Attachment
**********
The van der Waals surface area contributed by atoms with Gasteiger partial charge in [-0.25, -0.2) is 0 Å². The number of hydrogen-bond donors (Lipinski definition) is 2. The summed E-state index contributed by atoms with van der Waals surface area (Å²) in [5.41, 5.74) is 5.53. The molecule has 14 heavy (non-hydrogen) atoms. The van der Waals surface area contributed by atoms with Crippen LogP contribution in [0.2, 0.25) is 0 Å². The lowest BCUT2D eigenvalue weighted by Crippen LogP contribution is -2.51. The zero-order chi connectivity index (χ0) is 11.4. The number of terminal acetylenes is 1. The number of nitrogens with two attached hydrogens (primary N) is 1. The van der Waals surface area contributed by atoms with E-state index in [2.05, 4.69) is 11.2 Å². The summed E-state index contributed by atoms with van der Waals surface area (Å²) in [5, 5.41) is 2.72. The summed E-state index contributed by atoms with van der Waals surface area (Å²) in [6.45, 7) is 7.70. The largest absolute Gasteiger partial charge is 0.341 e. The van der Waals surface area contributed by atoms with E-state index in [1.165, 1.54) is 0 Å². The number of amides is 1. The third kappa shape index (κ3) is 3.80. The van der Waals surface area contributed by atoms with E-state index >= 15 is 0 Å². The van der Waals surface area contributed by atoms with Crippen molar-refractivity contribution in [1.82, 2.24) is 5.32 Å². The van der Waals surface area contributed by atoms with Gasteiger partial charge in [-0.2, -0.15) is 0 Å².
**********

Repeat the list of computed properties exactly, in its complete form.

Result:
The van der Waals surface area contributed by atoms with Gasteiger partial charge in [-0.25, -0.2) is 0 Å². The number of hydrogen-bond donors (Lipinski definition) is 2. The summed E-state index contributed by atoms with van der Waals surface area (Å²) in [5.41, 5.74) is 5.53. The molecule has 14 heavy (non-hydrogen) atoms. The van der Waals surface area contributed by atoms with Crippen LogP contribution in [0.2, 0.25) is 0 Å². The lowest BCUT2D eigenvalue weighted by Crippen LogP contribution is -2.51. The zero-order chi connectivity index (χ0) is 11.4. The number of terminal acetylenes is 1. The number of nitrogens with two attached hydrogens (primary N) is 1. The van der Waals surface area contributed by atoms with E-state index in [2.05, 4.69) is 11.2 Å². The summed E-state index contributed by atoms with van der Waals surface area (Å²) in [5, 5.41) is 2.72. The summed E-state index contributed by atoms with van der Waals surface area (Å²) in [6.45, 7) is 7.70. The largest absolute Gasteiger partial charge is 0.341 e. The van der Waals surface area contributed by atoms with E-state index in [1.165, 1.54) is 0 Å². The number of amides is 1. The third kappa shape index (κ3) is 3.80. The van der Waals surface area contributed by atoms with E-state index >= 15 is 0 Å². The van der Waals surface area contributed by atoms with Crippen molar-refractivity contribution in [1.82, 2.24) is 5.32 Å². The van der Waals surface area contributed by atoms with Gasteiger partial charge in [-0.2, -0.15) is 0 Å².